Beef Market Advisor

Saturday, December 10, 2005


Nebraska researchers used 24 taste panels consisting of 273 people in Denver and Chicago to compare
strip loin steaks from domestic (US), Canadian (C), and Australian grass-fed (A) sources. Steaks were cut at
1" thickness and matched for tenderness and marbling. However, aging (time from when steaks were
vacuum packaged until they were frozen) varied, being 8 to 11 days for US, 24 days for C, and 67 to 73 days
for A. Panels evaluated paired steaks to compare US and C or US and A. Compared to C, US scored
statistically higher for flavor, tenderness, and overall acceptability, and tended to score higher for juiciness.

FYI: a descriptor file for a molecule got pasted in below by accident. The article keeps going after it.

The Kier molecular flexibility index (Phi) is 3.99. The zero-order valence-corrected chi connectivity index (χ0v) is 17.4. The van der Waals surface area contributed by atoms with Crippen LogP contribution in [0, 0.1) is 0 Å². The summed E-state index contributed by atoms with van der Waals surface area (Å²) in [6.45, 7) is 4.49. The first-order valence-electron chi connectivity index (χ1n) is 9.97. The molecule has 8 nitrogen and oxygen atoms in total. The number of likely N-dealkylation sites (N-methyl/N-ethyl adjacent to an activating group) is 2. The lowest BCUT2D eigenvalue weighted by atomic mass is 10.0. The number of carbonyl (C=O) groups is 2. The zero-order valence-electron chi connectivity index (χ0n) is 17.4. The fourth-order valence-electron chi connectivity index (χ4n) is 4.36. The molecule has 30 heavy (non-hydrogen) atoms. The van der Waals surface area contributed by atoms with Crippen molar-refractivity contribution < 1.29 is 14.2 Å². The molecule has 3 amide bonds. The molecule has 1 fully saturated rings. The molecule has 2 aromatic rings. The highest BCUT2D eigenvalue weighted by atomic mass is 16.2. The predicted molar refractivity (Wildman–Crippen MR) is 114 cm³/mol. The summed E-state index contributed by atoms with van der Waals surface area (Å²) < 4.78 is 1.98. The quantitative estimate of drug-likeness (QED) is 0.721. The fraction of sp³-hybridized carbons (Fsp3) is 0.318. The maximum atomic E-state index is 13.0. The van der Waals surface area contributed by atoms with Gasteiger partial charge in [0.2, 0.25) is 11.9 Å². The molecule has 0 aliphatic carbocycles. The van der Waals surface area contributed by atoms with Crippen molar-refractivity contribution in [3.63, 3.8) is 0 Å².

US was favored by 44% of panelists, 29% by C, and 27% favored neither. Compared to A, US scored higher
for all four characteristics. US was favored by 64% of panelists, 19% by A, and 16% favored neither. A silent
sealed-bid auction was conducted among taste panelists for the steaks they evaluated. In every case,
panelists paid significantly more (ranging from $1 .37/lb to $2.23/Ib) for the steak they preferred. Those
preferring US paid a higher differential than those preferring C or, especially, A. Average price paid was
$3.95/lb for US vs $3.57 for C and $3.68 for US vs $2.48 for A. U. S. consumers slightly favored U. S. beef
over Canadian and favored U. S. over grass-fed Australian. (J. Animal Sci. 83:2863)

Source: "December Beef Cattle Browsing" Newsletter from Texas A&M. December 2005.

posted by Dr. Harlan Hughes 7:08 PM [edit]

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